Sylvia Kidd Ray, a Newton resident and retired managing editor of The Observer News Enterprise newspaper, died at her residence on Sunday after a period of ill health. She was 84.
Ray started her journalism career at the age of 7 at the newspaper with a column titled “My Cats.” A lifetime journalist, she was the managing editor at The Observer News Enterprise for 30 years and wrote a lifestyle column for the Hickory News. She won numerous North Carolina Press Association awards during her tenure and acted as a role-model and mentor for many journalists.
Ray was active in her community as a local historian throughout her life. She authored several booklets of local history and collaborated with Gary R. Freeze on his three volumes of county history, “The Catawbans” and his history of the City of Newton, “She Is Not Yet Finished.”
Ray also served as a consultant on local TV history documentaries and authored numerous magazine and newspaper special projects on local and regional history. She added commentary to the recently published book “Newton: Then and Now,” which was a reflection on the hometown that she loved dearly. At the time of her death, Ray was completing a written history, “Law and Order: The Sheriffs of Catawba County, North Carolina,” with her son Yerby, which chronicles all of the sheriffs elected to office and some of the major crimes the sheriffs worked.
“I have known Sylvia since childhood and she has always presented Newton in a loving and caring manner,” Newton Mayor Eddie Haupt said. “I can remember how she would come down to H&W Drug after the paper was printed each day to see their work and to gauge the reaction from my customers. She cared.”
“Just last week President Jimmy Carter reached out in a letter inquiring of her health and that she and our family was in his thoughts and prayers,” Luther Ray, her eldest son, said. Ray had formed a close personal relationship with the president in the late 1970s.
In 2014 Ray was bestowed The Order of the Long Leaf Pine by N.C. Gov. Pat McCrory for her community and civic work. Former N.C. Gov. James B. Hunt, a life-long friend of Ray, sent his condolences. “Sylvia was a treasure for western North Carolina, not only in her journalistic career but in her love of our state,” Hunt said.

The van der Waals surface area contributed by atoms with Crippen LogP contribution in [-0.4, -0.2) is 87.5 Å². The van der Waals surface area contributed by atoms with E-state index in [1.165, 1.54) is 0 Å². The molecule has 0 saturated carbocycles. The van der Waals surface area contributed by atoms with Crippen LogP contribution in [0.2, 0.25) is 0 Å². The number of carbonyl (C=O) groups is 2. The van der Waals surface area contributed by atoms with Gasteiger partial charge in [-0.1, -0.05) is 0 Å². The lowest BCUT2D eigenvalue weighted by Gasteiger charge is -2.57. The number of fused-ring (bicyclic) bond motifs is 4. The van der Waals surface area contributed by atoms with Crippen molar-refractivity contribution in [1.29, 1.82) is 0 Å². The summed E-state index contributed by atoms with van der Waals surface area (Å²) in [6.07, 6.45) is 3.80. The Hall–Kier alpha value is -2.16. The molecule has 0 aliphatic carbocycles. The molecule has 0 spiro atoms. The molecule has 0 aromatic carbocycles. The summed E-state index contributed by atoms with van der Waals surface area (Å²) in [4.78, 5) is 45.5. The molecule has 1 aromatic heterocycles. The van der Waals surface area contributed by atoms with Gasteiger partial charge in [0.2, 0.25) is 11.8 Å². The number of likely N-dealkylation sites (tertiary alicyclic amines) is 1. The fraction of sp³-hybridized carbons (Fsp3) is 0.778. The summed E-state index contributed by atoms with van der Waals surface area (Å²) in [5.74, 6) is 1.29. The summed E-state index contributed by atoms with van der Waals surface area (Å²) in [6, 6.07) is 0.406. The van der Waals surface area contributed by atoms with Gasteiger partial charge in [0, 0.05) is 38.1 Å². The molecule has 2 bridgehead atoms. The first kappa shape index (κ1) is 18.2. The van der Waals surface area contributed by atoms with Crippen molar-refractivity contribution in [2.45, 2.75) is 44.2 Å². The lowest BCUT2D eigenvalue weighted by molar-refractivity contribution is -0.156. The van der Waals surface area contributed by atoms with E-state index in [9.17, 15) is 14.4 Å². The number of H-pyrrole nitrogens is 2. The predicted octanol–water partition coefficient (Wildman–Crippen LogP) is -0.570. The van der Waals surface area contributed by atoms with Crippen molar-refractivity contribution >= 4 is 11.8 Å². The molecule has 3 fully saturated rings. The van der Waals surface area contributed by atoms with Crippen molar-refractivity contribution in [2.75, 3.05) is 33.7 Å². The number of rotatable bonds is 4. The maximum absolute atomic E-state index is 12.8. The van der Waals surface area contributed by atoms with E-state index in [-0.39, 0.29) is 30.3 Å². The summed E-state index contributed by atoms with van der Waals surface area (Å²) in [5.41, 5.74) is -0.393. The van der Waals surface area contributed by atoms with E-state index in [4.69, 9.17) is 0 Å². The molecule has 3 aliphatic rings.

In 1991, Ray debuted her acting skills alongside the Oscar-winning actress Reese Witherspoon in the made-for-television movie “Wildflower” that was shot on location in Catawba County and directed by Diane Keaton.
Ray served a pair of four-year terms (1992-2001) on the North Carolina Executive Mansion Fine Arts Committee. She was appointed by governors Jim Hunt and Mike Easley. In 1995 she was named Catawba County Business Woman of the Year.
Catawba County Board of Commissioners Chairman Randy Isenhower said, “Sylvia was a gracious lady and loved our county. She was our ambassador. She used her astounding knowledge of our history to promote our community and citizens for decades.” In 2017 she received the Spirit Award from the county commissioners.
She was a former president of the Catawba County chapter of United Daughters of the Confederacy and a former state officer in the organization. She held honorary life memberships in the Garden Club of North Carolina, Delta Kappa Gamma women educators’ international society, and the Newton-Conover Rotary Club.
Ray was a graduate of Newton-Conover High School, and obtained a bachelor’s degree from Lenoir-Rhyne University.
In addition to her long running journalism career, Ray periodically taught English at Bandys, Maiden, and Newton-Conover high schools.
Ralph Yerby Ray is the son of Sylvia Ray.